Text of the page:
The British were challenging and "on brand" but guarded; The French were charming but late and I could hear the receptionist constantly swearing after putting down the telephone; the Germans were very hospitable and ultimately very open once the junior employees understood that their bosses were participating as well; the Eastern Europeans were hugely suspicious of anything implying cascade comms or hierarchy and the Americans were full of spin and aggression and very protective of their corporate culture and corporate aristocracy (C suite) in particular. Any of this resonate with anyone?

They sound like caricatures I know - but these are my first hand recollections.

Perhaps its unfair to use a broad brush to sweep "managers" and "staff" into stereotypical corners of the corporate office. Perhaps Corporate Facebook is the future for Internal Communication. Personally, I believe new media is an exciting addition to the channel strategy for the forward thinking IC professional, regardless of the roots of their culture. But I also suspect that Corporate Facebook is and never will be a substitute for Corporate Facetime!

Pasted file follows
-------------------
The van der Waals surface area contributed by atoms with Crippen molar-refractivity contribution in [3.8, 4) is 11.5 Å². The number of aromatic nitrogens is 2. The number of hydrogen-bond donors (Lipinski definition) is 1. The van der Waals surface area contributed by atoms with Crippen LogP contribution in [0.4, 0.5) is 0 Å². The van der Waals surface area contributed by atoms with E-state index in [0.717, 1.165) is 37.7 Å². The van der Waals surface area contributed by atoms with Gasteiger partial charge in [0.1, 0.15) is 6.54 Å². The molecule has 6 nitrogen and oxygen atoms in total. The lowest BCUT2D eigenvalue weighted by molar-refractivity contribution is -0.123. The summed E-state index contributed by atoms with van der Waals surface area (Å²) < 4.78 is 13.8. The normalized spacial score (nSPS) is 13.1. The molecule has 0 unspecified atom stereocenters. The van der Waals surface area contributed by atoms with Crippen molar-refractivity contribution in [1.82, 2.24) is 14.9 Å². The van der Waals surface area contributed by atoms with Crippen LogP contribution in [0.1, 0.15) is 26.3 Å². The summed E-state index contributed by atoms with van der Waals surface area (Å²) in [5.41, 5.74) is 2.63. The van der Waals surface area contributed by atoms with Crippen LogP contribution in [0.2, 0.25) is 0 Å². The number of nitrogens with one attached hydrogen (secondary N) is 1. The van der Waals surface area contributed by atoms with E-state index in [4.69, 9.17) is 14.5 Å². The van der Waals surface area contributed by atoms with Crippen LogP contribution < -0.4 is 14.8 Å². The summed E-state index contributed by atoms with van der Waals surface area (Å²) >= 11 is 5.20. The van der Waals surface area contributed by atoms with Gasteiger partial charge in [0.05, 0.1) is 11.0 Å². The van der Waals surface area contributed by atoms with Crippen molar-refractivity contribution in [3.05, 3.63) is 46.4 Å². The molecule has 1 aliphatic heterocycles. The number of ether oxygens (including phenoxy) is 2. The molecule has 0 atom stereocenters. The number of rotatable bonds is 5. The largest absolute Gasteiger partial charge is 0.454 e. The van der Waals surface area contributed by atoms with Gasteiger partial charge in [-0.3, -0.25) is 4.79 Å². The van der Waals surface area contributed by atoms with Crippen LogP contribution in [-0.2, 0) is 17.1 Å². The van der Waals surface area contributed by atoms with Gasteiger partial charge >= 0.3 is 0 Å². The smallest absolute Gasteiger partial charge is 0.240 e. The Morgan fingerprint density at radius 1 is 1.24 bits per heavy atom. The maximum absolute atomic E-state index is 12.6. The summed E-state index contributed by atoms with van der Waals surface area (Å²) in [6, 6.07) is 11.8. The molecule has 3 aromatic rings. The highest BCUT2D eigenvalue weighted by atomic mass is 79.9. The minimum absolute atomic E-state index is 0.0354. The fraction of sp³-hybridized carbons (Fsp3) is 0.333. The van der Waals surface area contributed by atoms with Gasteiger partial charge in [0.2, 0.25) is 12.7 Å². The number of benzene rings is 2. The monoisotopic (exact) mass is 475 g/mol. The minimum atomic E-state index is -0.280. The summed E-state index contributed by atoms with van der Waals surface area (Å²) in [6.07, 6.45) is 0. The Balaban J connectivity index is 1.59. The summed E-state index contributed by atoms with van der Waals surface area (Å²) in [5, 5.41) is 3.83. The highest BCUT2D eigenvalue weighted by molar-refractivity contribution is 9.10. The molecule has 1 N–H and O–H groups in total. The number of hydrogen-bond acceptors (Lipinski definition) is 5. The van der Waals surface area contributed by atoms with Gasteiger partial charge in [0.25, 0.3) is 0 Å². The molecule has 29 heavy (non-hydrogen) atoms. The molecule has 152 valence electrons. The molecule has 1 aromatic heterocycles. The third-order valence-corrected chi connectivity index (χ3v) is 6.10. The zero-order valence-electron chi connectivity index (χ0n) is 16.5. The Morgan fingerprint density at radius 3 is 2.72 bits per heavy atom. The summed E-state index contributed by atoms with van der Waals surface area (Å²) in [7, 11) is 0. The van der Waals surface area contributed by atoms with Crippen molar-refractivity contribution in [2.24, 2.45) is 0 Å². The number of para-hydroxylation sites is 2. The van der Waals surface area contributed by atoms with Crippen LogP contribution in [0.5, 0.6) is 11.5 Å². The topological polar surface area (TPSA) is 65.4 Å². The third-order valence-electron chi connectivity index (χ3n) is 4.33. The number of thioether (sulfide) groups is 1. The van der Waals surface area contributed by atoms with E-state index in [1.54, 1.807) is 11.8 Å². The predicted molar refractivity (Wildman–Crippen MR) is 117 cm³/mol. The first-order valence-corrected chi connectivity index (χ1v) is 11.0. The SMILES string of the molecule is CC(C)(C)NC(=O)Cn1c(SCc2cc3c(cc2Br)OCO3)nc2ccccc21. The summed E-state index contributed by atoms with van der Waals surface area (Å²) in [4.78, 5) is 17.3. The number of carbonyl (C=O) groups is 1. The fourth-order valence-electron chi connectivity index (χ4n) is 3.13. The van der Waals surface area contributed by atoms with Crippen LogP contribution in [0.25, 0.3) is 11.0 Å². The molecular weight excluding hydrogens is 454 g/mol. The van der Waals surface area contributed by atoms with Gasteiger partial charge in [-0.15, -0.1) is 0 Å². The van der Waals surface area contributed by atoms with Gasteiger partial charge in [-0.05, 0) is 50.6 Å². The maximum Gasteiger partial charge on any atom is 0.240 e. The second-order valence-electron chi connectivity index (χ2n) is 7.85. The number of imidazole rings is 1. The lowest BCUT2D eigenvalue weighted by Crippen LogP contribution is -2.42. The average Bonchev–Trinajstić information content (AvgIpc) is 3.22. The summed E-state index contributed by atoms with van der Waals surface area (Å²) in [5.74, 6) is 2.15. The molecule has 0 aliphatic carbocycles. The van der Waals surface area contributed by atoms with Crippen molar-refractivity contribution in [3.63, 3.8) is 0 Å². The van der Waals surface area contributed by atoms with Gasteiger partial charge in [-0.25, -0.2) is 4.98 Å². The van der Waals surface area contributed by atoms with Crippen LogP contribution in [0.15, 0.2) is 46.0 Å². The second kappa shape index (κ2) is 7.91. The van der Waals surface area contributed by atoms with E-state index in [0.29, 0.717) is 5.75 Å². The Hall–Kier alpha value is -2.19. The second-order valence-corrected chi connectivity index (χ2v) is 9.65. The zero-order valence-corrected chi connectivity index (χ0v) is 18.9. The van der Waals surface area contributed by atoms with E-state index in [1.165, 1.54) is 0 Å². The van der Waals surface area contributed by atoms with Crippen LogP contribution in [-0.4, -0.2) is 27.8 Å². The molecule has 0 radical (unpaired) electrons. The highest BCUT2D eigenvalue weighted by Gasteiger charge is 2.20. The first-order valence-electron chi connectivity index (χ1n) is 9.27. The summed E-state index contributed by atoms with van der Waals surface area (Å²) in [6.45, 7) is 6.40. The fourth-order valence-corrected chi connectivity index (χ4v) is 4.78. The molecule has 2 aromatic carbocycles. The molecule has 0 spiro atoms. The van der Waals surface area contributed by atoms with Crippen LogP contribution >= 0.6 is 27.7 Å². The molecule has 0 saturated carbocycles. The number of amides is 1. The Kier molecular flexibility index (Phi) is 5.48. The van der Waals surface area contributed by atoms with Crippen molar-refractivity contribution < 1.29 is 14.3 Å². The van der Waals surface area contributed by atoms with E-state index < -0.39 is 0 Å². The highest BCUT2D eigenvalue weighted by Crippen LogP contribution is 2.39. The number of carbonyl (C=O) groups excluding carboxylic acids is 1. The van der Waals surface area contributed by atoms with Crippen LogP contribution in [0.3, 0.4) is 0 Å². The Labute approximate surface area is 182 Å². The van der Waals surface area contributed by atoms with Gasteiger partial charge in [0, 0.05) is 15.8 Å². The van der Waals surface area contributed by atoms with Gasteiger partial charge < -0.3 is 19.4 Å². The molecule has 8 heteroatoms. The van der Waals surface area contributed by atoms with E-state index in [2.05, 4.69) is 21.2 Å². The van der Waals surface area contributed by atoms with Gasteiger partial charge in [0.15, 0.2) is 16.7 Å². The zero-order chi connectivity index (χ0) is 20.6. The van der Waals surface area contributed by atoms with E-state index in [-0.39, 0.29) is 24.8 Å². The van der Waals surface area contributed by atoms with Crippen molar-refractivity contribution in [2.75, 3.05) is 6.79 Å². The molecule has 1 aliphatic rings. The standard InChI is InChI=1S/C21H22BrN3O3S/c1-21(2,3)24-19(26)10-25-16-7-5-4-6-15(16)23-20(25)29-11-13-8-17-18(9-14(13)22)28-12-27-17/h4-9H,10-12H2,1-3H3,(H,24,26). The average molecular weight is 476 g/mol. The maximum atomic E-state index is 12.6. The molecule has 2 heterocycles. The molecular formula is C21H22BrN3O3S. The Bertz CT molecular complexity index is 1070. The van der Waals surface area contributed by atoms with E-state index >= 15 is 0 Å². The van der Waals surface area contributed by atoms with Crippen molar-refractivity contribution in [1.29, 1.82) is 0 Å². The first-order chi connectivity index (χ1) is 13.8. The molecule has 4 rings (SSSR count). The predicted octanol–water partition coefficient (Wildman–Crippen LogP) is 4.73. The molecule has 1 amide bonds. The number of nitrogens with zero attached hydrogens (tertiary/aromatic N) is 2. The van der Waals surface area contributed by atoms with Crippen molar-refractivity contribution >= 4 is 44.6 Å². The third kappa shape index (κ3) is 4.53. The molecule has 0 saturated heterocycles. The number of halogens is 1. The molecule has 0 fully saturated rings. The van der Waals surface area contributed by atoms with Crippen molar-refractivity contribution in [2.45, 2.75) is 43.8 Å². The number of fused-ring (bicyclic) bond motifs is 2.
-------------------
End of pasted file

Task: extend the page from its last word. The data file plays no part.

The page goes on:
PS - there are plenty of "leaders" who aren't managers in the workplace. One of the roles we're often called upon as external consultants is to spot them and ensure that their powerful views are factored into any change programme. I've seldom seen one, however, who couldn't and shouldn't be recognised and rewarded for their role and if they're not "on brand"they really can't be ignored.
We've found front-line managers respond better to enterprise social networking in the lens of quick "follow-up". You've had the conversation, reach out and ask a question to confirm understanding. Less email and CYA. I can relate to that.